Ripple Execs Use SEC Commissioners’ Recent Comments To Support Request For Dismissal Of Securities Lawsuit

627
Ripple Execs Use SEC Commissioners' Recent Comments To Support Request For Dismissal Of Securities Lawsuit
Advertisement
   

For the SEC, the plaintiff in the XRP securities lawsuit, the hits just keep coming. This time, attorneys representing CEO Brad Garlinghouse and Executive Chairman Chris Larsen have filed a new defense that cites remarks recently made by the regulator’s commissioners’ to boost their motions to dismiss the ongoing securities lawsuit.

A Portent Of Doom For The SEC

On July 14, the United States Securities and Exchange Commission (SEC) reported that it had settled with Coinschedule and its parent firm Blotics, after the latter agreed to pay a fine of $153,434 on top of $43,000 in disgorgement as well as an agreement to stop breaching the anti-touting regulations.

On the same day, Republican SEC commissioners Hester Peirce and Eld Roisman made a public statement on the resolution of the suit.

Peirce and Roisman were largely disappointed with the evident uncertainty around securities laws. In particular, they indicated that the SEC’s settlement failed to identify which tokens promoted by Coinschedule were actually securities.

“… an omission which is symptomatic of our reluctance to provide additional guidance about how to determine whether a token is being sold as part of a securities offering or which tokens are securities,” the SEC commissioners explained.

Advertisement
   

Notably, the Coinschedule website had profiled over 2,500 digital assets from 2016-2019.

They also observed a “decided lack of clarity” for market observers around the application of securities laws to digital currencies and their trading. Moreover, they posited that the application of the Howey Test — the default precedent to determine if a coin is a security — is not clear-cut.

How It Works To Ripple Execs’ Advantage

On Monday, the attorneys representing Garlinghouse and Larsen filed a supplementary letter, pinpointing some portions of the commissioners’ statement that spotlight the broader uncertainty regarding how tokens are classified. The filing reads in part:

“The Public Statement confirms the Individual Defendants’ arguments that there was (and remains) significant regulatory uncertainty regarding when digital assets may be classified as securities by the SEC.”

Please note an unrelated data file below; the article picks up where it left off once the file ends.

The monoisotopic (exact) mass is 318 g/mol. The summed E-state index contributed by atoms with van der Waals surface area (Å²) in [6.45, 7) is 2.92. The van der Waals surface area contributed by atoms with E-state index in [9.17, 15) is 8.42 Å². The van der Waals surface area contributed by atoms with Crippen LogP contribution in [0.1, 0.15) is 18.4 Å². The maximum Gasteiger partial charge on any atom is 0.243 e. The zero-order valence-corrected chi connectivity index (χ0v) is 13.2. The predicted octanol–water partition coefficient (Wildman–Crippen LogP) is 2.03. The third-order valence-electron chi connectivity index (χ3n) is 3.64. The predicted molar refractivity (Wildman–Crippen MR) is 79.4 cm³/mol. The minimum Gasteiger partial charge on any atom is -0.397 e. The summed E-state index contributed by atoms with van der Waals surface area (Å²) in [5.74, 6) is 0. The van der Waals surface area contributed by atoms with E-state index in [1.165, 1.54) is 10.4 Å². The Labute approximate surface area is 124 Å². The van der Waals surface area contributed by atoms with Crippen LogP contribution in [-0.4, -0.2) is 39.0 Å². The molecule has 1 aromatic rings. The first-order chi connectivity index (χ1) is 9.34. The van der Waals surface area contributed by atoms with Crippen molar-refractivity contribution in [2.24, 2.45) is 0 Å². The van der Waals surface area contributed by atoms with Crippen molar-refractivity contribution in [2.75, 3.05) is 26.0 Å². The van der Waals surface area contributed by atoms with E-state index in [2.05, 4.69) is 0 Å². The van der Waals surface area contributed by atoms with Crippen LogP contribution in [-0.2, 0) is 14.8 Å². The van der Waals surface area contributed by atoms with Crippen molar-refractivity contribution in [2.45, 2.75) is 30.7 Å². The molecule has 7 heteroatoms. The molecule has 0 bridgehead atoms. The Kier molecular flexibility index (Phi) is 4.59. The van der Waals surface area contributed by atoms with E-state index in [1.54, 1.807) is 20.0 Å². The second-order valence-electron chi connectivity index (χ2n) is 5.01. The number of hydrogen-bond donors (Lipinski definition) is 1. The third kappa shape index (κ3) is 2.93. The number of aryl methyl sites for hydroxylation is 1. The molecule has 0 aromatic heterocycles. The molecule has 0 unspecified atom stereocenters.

As covered by ZyCrypto severally, the SEC sued San Francisco-based fintech firm Ripple in December 2020 over seven years of sales and distribution of the XRP cryptocurrency which the agency labeled as an unregistered securities offering.

The regulatory agency also accused Garlinghouse and Larsen of intentionally supporting and benefiting from the illegal XRP sales. The filing on Monday is part of the pair’s individual motions to dismiss the claim that they were aware or recklessly disregarded that XRP sales required registration as securities.

The lawyers assert that the public statement by the two commissioners concerning the Coinschedule outcome basically confirms that charging the two co-defendants would be “legally untenable”.

“Plainly, it couldn’t have been “so obvious that the [Individual Defendants] must have been aware of it”years ago that XRP was an “investment contract” when two of the five SEC Commissioners acknowledge today that the regulatory status of digital assets remains so characterized by a “decided lack of clarity” that “the only certainty we see is that people have questions about how to comply with the applicable laws and regulations.”

Other Developments In The Case

Notably, the filing yesterday appears to only apply to Garlinghouse and Larsen and not Ripple as a company. The bombshell SEC v. Ripple lawsuit is still underway and is estimated to conclude in early 2022.

It’s worth mentioning that Ripple notched a small win last week: the court ruled that Ripple can depose former SEC Director of Corporation Finance William Hinman, who declared in 2018 that Ethereum is not a security. This means Ripple is allowed to ask Hinman to testify about the criteria of his decision-making.